Adam & I took the bus to Rockland St Mary for a look around and then a walk back to Whitlingham via the Wherryman's Way footpath. It's a walk we have done in spring several times before, and usually picks us up a few spring migrants, although this year we weren't so confident.
Our first point of interest was at Rockland staithe, where there are some allotments. Some Fieldfares were immediately obvious, along with some Linnet and commoner stuff. We then walked along the path to the bird hide and looked out over Rockland Broad. Five pairs of Great-crested Grebes were present, one of them displaying. There were also single pairs of Tufted Ducks and Gadwall, and a Marsh Harrier flew over. With little else around we retraced our steps back to the road, where Adam noticed a Wood Duck in a front garden. In fact there was a pair, and a pair of a south American duck (Ringed Teal?) on a small pond.
We followed the footpath up over the fields and along the edge of Wheatfen. A large flock of Linnets and some Skylarks were on some farmland, and a pair of Brown Hares and a Chinese Water Deer were further over. Reaching some grassier paddocks we found a mixed flock of Starlings, Redwings and Fieldfares, some of which flew up into the roadside trees. As we reached Surlingham a Marsh Tit was feeding in a garden along the covey road.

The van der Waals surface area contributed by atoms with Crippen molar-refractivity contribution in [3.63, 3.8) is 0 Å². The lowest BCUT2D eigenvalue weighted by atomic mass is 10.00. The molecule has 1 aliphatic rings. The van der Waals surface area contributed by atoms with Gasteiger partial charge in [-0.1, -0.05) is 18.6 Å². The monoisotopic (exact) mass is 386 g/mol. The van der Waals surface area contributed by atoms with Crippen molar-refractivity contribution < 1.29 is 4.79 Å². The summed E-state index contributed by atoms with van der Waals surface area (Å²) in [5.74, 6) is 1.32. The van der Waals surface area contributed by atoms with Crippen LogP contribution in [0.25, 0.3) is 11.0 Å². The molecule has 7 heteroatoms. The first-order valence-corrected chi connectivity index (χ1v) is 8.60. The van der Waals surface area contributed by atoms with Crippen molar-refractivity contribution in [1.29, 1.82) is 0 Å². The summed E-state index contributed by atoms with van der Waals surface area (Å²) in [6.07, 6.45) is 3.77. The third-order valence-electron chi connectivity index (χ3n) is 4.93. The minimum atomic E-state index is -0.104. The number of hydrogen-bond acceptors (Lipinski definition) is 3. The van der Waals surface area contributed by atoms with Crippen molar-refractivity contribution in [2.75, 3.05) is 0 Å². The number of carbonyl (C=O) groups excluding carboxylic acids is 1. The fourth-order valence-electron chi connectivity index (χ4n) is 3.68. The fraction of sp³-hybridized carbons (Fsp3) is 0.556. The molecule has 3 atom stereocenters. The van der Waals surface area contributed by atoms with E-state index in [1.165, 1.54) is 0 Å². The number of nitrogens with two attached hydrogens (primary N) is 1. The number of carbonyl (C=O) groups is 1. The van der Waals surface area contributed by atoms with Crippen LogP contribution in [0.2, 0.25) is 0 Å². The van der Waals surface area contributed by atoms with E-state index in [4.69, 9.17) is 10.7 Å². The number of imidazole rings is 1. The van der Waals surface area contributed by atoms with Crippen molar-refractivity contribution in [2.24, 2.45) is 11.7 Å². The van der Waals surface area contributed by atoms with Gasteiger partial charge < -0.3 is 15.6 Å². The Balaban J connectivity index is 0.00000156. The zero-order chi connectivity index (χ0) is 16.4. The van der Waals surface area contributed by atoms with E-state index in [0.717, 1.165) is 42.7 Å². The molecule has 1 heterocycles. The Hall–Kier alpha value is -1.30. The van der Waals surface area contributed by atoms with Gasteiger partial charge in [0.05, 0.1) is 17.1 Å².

Next up on the south Yare tour was Surlingham Church Marsh. We walked up to the Ferry House pub and then along the river, spooking a couple more Chinese Water Deer. Continuing to the bird hide we saw some Teal, Tufted Ducks, Gadwall and Canada Geese, before re-tracing our steps and taking the path inland to check for Little Owls. No Owls in view, so after double-checking from the ruins we carried on towards the church. Several Red-legged Partridges ran across our path and into the woods, and a pair of Coal Tits called from the conifer tops.
The next leg of the journey took us towards Bramerton. Before we arrived we scanned across the marshes from a high point on the footpath, and picked out Curlew, Green Sandpiper and Shoveler on some flooded pools. Carrying on past the Woods End, we went across the farmland towards Whitlingham sewage works. Here we were surprised to see 84 Lapwings on the fields (a couple of pairs sometimes breed near here, but the large number is unusual). 83 were in a group, whilst one had been ostracised.
A pair of Oystercatchers and a Herring Gull were the only birds of note at the sewage works before we went along the edge of Whitlingham Marsh. Some ducks, probably Teal, spooked up from the flooded woods, drawing our attention to a Water Rail running in comedy fashion. Looking over the river a Sparrowhawk flew up from behind the trees and soared over Thorpe Marsh. Whitlingham was busy and there was still little to suggest that summer had arrived.